Apparently, beehives, like potato chips, are even better in multiple numbers. Best keeps 60 hives at his Canaveral Groves spread, plus a smattering more at friends’ houses around the county. The honey he collects runs a flavor profile dependent on the plants the insects use for forage. Florida holly, saw palmetto, gallberries, cabbage palm and Brazilian pepper — all honeybee faves — will provide a distinct difference in taste, color and viscosity.
Best encourages prospective customers to taste the different flavors, but for his money, you can’t beat the honey from Brazilian peppers and cabbage palm.
How about the mystical orange blossom honey? Yes, it tastes great, if you can find it.
“We just don’t have any citrus around anymore,” Best said.
A Bee Hobby
Best got into beekeeping as part of homesteading, but Matt Thompson, secretary of Brevard Backyard Beekeepers, saw another potential in the hobby.
“I got started to get me off the hook for gifts,” said Thompson, a physical therapist.
It might have been easier just to buy presents, since the Melbourne resident researched beekeeping for a year before purchasing his first hive. It was worth it, though.
“I’ve been hooked since,” he said.
He keeps six hives at a friend’s Merritt Island property rich with bee-magnet mango trees, cabbage palm and Brazilian peppers.
“I have enough to give away, but not enough to sell,” said Thompson, who offers jars to everyone from mail carriers to trash collectors. “Everyone gets a jar of honey.”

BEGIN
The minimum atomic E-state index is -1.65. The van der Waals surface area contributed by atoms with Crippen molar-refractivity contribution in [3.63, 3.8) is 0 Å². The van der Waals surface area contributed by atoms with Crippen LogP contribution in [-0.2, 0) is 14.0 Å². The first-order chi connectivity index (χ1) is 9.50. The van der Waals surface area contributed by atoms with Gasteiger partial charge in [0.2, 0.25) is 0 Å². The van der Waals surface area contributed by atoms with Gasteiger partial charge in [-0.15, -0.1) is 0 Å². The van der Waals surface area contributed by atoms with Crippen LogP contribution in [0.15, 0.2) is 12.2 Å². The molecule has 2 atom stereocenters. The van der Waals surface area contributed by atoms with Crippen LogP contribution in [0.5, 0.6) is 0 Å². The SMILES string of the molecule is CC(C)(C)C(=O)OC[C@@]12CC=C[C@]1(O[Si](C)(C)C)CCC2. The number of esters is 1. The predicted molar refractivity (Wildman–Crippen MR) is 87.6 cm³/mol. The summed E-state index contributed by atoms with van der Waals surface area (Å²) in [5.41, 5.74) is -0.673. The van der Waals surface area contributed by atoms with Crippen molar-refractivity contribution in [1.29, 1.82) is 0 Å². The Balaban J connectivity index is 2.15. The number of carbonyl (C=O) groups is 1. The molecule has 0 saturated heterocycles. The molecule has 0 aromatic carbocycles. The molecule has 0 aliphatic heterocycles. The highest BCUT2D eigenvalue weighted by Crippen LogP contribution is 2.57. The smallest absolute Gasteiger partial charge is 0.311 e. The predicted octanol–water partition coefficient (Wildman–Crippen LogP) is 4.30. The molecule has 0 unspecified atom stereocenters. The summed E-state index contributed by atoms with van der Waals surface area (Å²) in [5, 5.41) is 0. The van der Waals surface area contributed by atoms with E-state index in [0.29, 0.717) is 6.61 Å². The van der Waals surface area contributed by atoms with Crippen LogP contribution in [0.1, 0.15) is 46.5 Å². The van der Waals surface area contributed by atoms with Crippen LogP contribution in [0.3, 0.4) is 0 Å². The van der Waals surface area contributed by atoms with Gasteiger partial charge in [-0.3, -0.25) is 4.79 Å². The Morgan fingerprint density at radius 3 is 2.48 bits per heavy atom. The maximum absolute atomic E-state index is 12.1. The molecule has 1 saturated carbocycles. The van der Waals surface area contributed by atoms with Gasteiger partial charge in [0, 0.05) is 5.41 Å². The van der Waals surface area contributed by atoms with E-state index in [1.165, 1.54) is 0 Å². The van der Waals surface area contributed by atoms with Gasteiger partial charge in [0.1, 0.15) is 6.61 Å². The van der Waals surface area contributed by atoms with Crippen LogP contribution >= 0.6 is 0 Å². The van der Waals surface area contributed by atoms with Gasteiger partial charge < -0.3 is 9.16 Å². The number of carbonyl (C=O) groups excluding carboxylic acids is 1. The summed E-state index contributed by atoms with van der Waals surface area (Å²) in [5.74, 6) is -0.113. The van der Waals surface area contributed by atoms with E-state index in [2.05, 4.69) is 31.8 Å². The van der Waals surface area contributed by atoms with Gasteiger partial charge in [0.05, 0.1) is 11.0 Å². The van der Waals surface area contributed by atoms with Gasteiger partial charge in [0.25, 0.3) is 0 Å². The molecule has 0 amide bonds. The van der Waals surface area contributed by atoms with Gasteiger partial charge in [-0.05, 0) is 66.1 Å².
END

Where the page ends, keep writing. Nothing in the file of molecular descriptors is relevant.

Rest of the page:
Thompson is already planning for Brevard Backyard Beekeepers’ National Honeybee Day celebrations, which this year are slated from 9 a.m. to 2 p.m., Saturday, Aug. 19, at the UF/IFAS Extension Brevard County center, 3695 Lake Dr., Cocoa.
The day to honor these industrious laborers of the insect world features lectures, honey extracting demonstrations, exhibits, cooking with honey lessons and children’s games and activities, including a spelling bee.
The event brings together honeybee experts, master gardeners, conservationists and holistic health practitioners. Samples of local honey will be provided, and all types of honey and bee-themed products will be for sale.
Honey, a superfood with a potent life-sustaining combination of water, minerals, enzymes and vitamins, is only one of the many gifts honeybees provide.
Suzanne Richmond of Funky Chicken Farm in Melbourne creates skin balms that utilize beeswax.
“The beeswax in the balms offer natural skin protection from cold weather, excessive hand washing or dish washing,” she said. “Coconut oil, olive oil, and sunflower oils are natural oils that offer skin conditioning, moisturizing, and dilute the beeswax into a silky balm which can be massaged into the skin.”
The beeswax melts into the oil and perfectly blends with scented oils to create a balm.
Clearly we have many reasons to be grateful to the bees. Our world depends on them.
Brevard Backyard Beekeepers and National Honeybee Day
CL Best Honeybees
2120 W. King St., Cocoa
Funky Chicken Farm
3510 Hield Road, Melbourne
Hours: 10 a.m. to 2 p.m. Saturdays and Sundays